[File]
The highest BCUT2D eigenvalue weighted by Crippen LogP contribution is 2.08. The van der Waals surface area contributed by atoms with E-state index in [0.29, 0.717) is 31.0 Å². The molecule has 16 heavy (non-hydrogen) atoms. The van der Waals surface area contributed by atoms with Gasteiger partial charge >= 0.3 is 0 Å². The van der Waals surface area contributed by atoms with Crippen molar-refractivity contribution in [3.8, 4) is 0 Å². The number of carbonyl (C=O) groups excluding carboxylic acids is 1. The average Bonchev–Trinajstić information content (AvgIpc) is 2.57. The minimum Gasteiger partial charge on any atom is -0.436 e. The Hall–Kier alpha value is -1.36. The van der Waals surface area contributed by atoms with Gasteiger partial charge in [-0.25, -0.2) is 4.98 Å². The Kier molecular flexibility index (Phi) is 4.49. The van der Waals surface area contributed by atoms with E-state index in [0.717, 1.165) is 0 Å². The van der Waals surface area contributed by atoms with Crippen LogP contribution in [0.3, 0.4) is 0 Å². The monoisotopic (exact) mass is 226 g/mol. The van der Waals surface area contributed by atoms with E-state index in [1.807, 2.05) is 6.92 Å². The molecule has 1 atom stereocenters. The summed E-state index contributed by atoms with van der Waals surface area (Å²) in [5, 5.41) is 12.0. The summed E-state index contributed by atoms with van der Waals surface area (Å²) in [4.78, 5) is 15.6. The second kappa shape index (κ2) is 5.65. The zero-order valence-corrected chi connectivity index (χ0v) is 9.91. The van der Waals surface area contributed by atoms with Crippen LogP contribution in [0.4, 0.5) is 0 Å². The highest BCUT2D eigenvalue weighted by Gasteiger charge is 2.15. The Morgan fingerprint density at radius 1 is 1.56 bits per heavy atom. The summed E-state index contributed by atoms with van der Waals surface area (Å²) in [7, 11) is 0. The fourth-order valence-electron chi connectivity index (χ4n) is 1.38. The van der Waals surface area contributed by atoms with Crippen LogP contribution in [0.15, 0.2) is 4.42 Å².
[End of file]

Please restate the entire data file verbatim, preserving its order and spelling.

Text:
The highest BCUT2D eigenvalue weighted by Crippen LogP contribution is 2.08. The van der Waals surface area contributed by atoms with E-state index in [0.29, 0.717) is 31.0 Å². The molecule has 16 heavy (non-hydrogen) atoms. The van der Waals surface area contributed by atoms with Gasteiger partial charge >= 0.3 is 0 Å². The van der Waals surface area contributed by atoms with Crippen molar-refractivity contribution in [3.8, 4) is 0 Å². The number of carbonyl (C=O) groups excluding carboxylic acids is 1. The average Bonchev–Trinajstić information content (AvgIpc) is 2.57. The minimum Gasteiger partial charge on any atom is -0.436 e. The Hall–Kier alpha value is -1.36. The van der Waals surface area contributed by atoms with Gasteiger partial charge in [-0.25, -0.2) is 4.98 Å². The Kier molecular flexibility index (Phi) is 4.49. The van der Waals surface area contributed by atoms with E-state index in [0.717, 1.165) is 0 Å². The van der Waals surface area contributed by atoms with Crippen LogP contribution in [0.3, 0.4) is 0 Å². The monoisotopic (exact) mass is 226 g/mol. The van der Waals surface area contributed by atoms with E-state index in [1.807, 2.05) is 6.92 Å². The molecule has 1 atom stereocenters. The summed E-state index contributed by atoms with van der Waals surface area (Å²) in [5, 5.41) is 12.0. The summed E-state index contributed by atoms with van der Waals surface area (Å²) in [4.78, 5) is 15.6. The second kappa shape index (κ2) is 5.65. The zero-order valence-corrected chi connectivity index (χ0v) is 9.91. The van der Waals surface area contributed by atoms with Crippen LogP contribution in [0.4, 0.5) is 0 Å². The highest BCUT2D eigenvalue weighted by Gasteiger charge is 2.15. The Morgan fingerprint density at radius 1 is 1.56 bits per heavy atom. The summed E-state index contributed by atoms with van der Waals surface area (Å²) in [7, 11) is 0. The fourth-order valence-electron chi connectivity index (χ4n) is 1.38. The van der Waals surface area contributed by atoms with Crippen LogP contribution in [0.15, 0.2) is 4.42 Å².